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Understanding the Church – Part 3

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Understanding the Church – Part 3
Posted on October 18, 2020  - By Dr. Scott Shiffer

In this post, we turn our attention to the topic of church government. Here, we ask how the church should be run.

As the church was established, a number of traditions formed. Some early traditions included taking offerings for the poor, having church leaders solve problems, and an emphasis on Christ as the focal point of the faith. When we ask how the modern church should be run, we take these early teachings and practices into consideration. 

This begins with membership. People who are members of the church should be believers and they should be baptised. Churches have kept records of their members since the first century (Acts 2:41-44).

In the early church, church discipline was carried out on members who practised heretical teachings or immoral behaviours. The church had regular days of meeting (usually on Sunday because of the focus on the day of Christ’s resurrection). Members of the church were to use their spiritual gifts for the service of the congregation. The New Testament even provides guidelines for public worship such as prayer and teaching (1 Timothy 2 and Titus 2).

When we ask how the modern church should be run, we take early teachings and practices into consideration

Governance and congregations 

In the New Testament, Christ and Paul both give instructions for local churches to deal with problems in their churches. This leads to the idea of autonomy where churches have the right and privilege to make their own decisions, rather than be commanded on such matters by a broader governing body. This also allows each church to do their part to keep doctrine pure and without error.

This does not make each church infallible. People can fall into sin and cause problems in any church. People in the church can also be led astray. This is why we must keep our focus on the message of Christ in Scripture and allow the text to keep us from drifting into false teachings.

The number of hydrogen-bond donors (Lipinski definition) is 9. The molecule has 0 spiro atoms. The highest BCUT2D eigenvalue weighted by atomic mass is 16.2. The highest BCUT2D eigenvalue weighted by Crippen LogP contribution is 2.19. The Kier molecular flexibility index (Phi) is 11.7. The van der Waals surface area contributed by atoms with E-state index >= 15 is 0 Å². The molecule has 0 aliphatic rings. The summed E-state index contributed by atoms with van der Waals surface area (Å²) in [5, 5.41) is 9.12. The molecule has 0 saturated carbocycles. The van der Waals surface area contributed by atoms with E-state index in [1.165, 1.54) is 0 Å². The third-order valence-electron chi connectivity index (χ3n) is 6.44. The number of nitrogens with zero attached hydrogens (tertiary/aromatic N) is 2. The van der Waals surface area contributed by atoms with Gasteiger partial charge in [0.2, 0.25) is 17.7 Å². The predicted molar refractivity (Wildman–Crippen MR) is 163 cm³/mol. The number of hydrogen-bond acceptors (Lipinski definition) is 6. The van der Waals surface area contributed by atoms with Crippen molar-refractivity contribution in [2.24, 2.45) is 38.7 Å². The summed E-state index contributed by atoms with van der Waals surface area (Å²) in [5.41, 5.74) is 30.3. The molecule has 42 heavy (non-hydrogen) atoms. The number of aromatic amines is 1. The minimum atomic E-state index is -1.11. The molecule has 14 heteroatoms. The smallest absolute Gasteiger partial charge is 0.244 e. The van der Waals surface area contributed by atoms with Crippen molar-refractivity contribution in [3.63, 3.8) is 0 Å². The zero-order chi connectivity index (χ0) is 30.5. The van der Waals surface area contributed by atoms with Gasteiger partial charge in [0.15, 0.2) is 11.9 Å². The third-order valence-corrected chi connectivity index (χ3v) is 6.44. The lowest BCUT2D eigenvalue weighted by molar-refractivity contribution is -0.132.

In this form of governance, pastors and deacons do not make decisions on their own (at least, not all decisions) and the rest of the congregation has a voice in serious matters. These matters include ministry endeavours and spiritual issues in the congregation.

Many congregational churches have a single pastor, but some have a plurality of pastors. Even in the New Testament, many churches had more than one pastor.

However a church is governed, there should be oversight and always more than one person making the decisions. This allows for multiple people to have the opportunity to hear the Spirit’s convictions as the church grows spiritually and impacts its community.

Dr. Scott Shiffer

About Dr. Scott Shiffer

Dr. Scott Shiffer has a Ph.D. in Christian Theology from the B.H. Carroll Theological Institute and has been teaching religion classes since 2006. He leads Faith and Culture Now, an organization to help believers think biblically about culture in America. Scott has given numerous presentations, including one at Oxford. He has spoken at church retreats, youth retreats, conferences, and has taught discipleship classes for many years. Scott is married and has four children. He has a heart for helping believers draw closer to God and for aiding them as they are faced with new challenges every day.



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